Lizzy Klein is a proven startup leader with a talent for scaling early-stage businesses and over 25 years, 3 IPOs, and 3 acquisitions, has been recognized for creating >$300mm in equity value at diverse companies including GrubHub, Everyday Health, and MSNBC. Lizzy started her career in fashion and her current business, mazi + zo, takes her back full circle to design and manufacturing in her adopted hometown, NYC. mazi + zo crafts effortless fine jewelry for people who value quality, elevated design, sustainably sourced materials, and local production.
Tell us about your childhood and where you grew up?
I grew up in Columbia, MD, a planned city designed by James Rouse with a focus on community as well as racial and economic diversity. In Columbia, each of the neighborhoods takes its name from art and literature and I grew up in Hobbit’s Glen where all of the street names came from J. R. R. Tolkien’s trilogy (I grew up on Wood Elves Way and had friends on Willowbottom Drive and Tooks Way!) My parents were founding members of our temple in Columbia, so I had early insight into the rewards of building something from the ground up. As a kid, I didn’t necessarily recognize Columbia as a special place but now I recognize that Rouse’s ideals around community-building, particularly racial and religious inclusion, influenced my values.
How did you get started as an entrepreneur?
After growing up in a new city and a new temple, it wasn’t a surprise that when I participated in sorority recruitment at Cornell, I was more excited about the chance to become a charter member of a sorority that was returning to campus than I was about joining an established sorority that had everything figured out already. I think that was my first real taste of entrepreneurship. So after working for two years in fashion, ready for a new challenge, I landed at Time Warner’s very first, very early e-commerce venture. I loved getting in at the start and seeing the direct results of my efforts and I’ve worked in startups ever since. I have 25+ years of experience as a team member, founder, investor, and advisor.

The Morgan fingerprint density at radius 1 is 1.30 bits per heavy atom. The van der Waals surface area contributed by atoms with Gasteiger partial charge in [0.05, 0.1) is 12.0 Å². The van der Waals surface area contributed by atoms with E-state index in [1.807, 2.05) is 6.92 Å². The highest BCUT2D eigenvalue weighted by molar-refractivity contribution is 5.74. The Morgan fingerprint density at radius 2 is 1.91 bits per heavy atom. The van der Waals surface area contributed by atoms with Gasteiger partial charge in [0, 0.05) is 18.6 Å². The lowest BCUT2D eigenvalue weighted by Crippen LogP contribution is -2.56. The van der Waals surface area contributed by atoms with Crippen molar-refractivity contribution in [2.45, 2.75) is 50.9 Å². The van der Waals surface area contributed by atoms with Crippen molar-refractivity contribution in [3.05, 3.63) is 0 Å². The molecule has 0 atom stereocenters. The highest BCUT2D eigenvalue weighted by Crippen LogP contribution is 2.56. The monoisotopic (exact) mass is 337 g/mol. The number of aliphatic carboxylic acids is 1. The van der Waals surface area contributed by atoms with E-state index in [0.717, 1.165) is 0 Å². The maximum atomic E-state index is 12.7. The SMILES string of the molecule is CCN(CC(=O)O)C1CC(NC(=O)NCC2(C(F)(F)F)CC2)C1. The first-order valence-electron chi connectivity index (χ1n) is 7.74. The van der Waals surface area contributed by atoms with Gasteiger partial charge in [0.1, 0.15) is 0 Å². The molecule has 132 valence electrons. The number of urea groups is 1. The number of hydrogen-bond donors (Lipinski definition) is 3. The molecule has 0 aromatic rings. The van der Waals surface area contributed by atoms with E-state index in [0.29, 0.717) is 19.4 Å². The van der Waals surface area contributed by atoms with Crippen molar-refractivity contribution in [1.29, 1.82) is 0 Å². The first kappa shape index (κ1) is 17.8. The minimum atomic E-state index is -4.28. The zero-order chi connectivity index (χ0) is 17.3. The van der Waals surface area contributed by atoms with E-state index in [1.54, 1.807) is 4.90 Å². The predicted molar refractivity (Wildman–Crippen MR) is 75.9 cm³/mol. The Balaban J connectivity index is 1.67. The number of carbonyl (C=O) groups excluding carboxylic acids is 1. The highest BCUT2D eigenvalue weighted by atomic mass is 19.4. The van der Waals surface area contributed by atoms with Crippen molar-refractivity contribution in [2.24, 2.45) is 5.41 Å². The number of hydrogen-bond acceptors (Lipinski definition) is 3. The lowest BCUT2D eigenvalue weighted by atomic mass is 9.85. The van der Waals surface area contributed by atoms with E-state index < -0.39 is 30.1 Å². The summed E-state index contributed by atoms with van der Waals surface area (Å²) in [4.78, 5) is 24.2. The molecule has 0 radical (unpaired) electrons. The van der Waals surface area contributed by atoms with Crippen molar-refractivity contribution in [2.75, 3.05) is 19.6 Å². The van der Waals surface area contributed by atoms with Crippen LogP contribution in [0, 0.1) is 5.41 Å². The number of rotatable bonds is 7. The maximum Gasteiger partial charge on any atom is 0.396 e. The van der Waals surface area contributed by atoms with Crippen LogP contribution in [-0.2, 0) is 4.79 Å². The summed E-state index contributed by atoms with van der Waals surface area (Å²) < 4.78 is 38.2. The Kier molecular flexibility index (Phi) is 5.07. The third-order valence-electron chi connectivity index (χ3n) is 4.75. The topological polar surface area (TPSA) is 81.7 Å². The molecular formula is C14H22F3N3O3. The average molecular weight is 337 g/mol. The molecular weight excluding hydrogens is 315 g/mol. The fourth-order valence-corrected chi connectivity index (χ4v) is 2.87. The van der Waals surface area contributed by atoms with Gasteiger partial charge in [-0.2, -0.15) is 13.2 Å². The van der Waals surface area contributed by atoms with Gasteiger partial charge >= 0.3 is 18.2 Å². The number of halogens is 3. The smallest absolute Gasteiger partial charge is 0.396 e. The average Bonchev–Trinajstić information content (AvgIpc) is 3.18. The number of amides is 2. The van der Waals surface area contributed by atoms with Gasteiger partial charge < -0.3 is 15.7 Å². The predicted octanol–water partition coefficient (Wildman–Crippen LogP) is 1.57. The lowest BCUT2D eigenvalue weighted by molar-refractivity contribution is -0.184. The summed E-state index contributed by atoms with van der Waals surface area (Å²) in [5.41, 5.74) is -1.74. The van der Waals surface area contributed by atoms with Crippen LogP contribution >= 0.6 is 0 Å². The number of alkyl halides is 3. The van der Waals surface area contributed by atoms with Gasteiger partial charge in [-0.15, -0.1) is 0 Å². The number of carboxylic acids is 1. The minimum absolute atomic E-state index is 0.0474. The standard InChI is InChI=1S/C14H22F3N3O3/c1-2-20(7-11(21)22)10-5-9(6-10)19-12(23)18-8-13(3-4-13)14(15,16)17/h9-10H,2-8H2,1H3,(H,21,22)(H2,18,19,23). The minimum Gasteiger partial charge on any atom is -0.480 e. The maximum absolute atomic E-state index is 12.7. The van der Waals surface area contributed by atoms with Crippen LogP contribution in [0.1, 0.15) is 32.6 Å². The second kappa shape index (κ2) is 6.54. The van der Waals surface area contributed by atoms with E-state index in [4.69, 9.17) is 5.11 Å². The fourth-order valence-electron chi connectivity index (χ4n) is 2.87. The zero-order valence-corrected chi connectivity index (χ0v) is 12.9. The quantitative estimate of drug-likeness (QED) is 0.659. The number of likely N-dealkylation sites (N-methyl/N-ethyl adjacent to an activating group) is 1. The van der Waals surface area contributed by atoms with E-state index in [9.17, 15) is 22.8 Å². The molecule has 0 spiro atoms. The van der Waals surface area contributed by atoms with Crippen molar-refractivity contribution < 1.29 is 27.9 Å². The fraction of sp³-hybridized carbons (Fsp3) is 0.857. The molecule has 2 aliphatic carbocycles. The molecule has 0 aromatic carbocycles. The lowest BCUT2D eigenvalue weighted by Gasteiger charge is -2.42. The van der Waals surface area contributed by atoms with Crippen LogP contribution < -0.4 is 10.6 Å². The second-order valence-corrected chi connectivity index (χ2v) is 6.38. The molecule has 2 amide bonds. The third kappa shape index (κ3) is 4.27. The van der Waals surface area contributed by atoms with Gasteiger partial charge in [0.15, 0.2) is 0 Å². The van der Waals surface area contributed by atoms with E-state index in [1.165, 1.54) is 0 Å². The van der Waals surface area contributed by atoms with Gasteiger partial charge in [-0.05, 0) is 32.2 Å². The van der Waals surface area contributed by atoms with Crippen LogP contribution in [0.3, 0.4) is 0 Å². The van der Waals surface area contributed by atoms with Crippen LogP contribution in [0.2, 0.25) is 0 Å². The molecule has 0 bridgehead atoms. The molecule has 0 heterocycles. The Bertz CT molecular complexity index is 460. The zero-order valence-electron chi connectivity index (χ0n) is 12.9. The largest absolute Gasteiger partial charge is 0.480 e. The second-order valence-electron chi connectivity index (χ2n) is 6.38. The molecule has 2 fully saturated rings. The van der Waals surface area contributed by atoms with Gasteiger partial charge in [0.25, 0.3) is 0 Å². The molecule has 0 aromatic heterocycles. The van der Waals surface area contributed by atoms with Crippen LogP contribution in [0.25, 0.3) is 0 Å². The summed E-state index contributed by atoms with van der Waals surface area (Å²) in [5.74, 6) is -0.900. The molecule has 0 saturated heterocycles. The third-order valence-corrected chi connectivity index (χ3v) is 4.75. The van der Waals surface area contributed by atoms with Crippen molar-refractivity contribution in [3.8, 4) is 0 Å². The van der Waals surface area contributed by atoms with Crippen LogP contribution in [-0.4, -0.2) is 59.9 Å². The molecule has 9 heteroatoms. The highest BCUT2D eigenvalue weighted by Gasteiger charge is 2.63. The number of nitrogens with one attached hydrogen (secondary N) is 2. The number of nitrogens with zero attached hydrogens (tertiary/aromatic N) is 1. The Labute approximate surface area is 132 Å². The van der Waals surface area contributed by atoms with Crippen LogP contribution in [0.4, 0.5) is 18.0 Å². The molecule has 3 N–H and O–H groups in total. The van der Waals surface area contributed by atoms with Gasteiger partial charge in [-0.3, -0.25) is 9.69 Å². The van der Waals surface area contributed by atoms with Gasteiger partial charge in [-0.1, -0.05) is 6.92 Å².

What is one business lesson you would tell a startup founder?
Marketing is everything – mazi + zo designs beautiful jewelry that our customers adore, so I sort of assumed that every sale would lead to 10 “where did you get that necklace/those earrings?” word-of-mouth sales. “If you build it they will come,” right? Nope. I spend at least 70% of my time learning how to reach our customers through various channels when I’d much rather be creating with Dan. I am wildly uncomfortable creating TikTok content, but that seems to be one of our strongest drivers these days, so I suck it up! And while we haven’t yet broken through to the awareness level mazi + zo deserves, I recognize these are early days and I plan to continue prioritizing marketing ahead of new designs.